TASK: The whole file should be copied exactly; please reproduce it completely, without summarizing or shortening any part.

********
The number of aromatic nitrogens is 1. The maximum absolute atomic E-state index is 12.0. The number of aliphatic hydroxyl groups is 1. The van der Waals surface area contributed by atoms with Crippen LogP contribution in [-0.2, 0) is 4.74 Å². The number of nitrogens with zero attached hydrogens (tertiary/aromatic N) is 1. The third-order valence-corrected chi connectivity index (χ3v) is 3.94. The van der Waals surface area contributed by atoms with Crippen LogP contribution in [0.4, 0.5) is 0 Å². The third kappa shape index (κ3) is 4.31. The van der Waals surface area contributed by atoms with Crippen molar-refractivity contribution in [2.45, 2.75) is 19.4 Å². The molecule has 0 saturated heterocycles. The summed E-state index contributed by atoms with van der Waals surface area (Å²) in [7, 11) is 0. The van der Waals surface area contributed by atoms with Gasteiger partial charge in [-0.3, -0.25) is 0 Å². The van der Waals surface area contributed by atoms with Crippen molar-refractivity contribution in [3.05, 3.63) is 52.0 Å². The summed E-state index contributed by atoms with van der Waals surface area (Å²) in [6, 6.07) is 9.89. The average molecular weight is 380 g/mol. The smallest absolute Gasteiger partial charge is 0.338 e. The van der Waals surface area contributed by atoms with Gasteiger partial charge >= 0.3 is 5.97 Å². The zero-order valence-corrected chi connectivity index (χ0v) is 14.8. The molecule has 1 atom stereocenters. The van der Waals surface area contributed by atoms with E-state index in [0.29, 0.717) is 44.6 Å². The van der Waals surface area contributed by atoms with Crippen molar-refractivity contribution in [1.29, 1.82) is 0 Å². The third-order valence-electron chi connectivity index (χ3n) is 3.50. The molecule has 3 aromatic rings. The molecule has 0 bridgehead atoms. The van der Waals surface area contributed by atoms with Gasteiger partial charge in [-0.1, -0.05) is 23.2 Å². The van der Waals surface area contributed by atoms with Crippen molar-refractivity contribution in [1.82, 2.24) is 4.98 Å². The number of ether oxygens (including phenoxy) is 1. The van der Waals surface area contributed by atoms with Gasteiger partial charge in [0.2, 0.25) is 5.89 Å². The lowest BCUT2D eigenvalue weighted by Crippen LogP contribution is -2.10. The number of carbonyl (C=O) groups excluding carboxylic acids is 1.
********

The number of aromatic nitrogens is 1. The maximum absolute atomic E-state index is 12.0. The number of aliphatic hydroxyl groups is 1. The van der Waals surface area contributed by atoms with Crippen LogP contribution in [-0.2, 0) is 4.74 Å². The number of nitrogens with zero attached hydrogens (tertiary/aromatic N) is 1. The third-order valence-corrected chi connectivity index (χ3v) is 3.94. The van der Waals surface area contributed by atoms with Crippen LogP contribution in [0.4, 0.5) is 0 Å². The third kappa shape index (κ3) is 4.31. The van der Waals surface area contributed by atoms with Crippen molar-refractivity contribution in [2.45, 2.75) is 19.4 Å². The molecule has 0 saturated heterocycles. The summed E-state index contributed by atoms with van der Waals surface area (Å²) in [7, 11) is 0. The van der Waals surface area contributed by atoms with Gasteiger partial charge in [-0.3, -0.25) is 0 Å². The van der Waals surface area contributed by atoms with Crippen molar-refractivity contribution in [3.05, 3.63) is 52.0 Å². The summed E-state index contributed by atoms with van der Waals surface area (Å²) in [6, 6.07) is 9.89. The average molecular weight is 380 g/mol. The smallest absolute Gasteiger partial charge is 0.338 e. The van der Waals surface area contributed by atoms with Gasteiger partial charge >= 0.3 is 5.97 Å². The zero-order valence-corrected chi connectivity index (χ0v) is 14.8. The molecule has 1 atom stereocenters. The van der Waals surface area contributed by atoms with E-state index in [0.29, 0.717) is 44.6 Å². The van der Waals surface area contributed by atoms with Crippen molar-refractivity contribution in [1.29, 1.82) is 0 Å². The third-order valence-electron chi connectivity index (χ3n) is 3.50. The molecule has 3 aromatic rings. The molecule has 0 bridgehead atoms. The van der Waals surface area contributed by atoms with Gasteiger partial charge in [-0.1, -0.05) is 23.2 Å². The van der Waals surface area contributed by atoms with Crippen molar-refractivity contribution in [1.82, 2.24) is 4.98 Å². The number of ether oxygens (including phenoxy) is 1. The van der Waals surface area contributed by atoms with Gasteiger partial charge in [0.2, 0.25) is 5.89 Å². The lowest BCUT2D eigenvalue weighted by Crippen LogP contribution is -2.10. The number of carbonyl (C=O) groups excluding carboxylic acids is 1.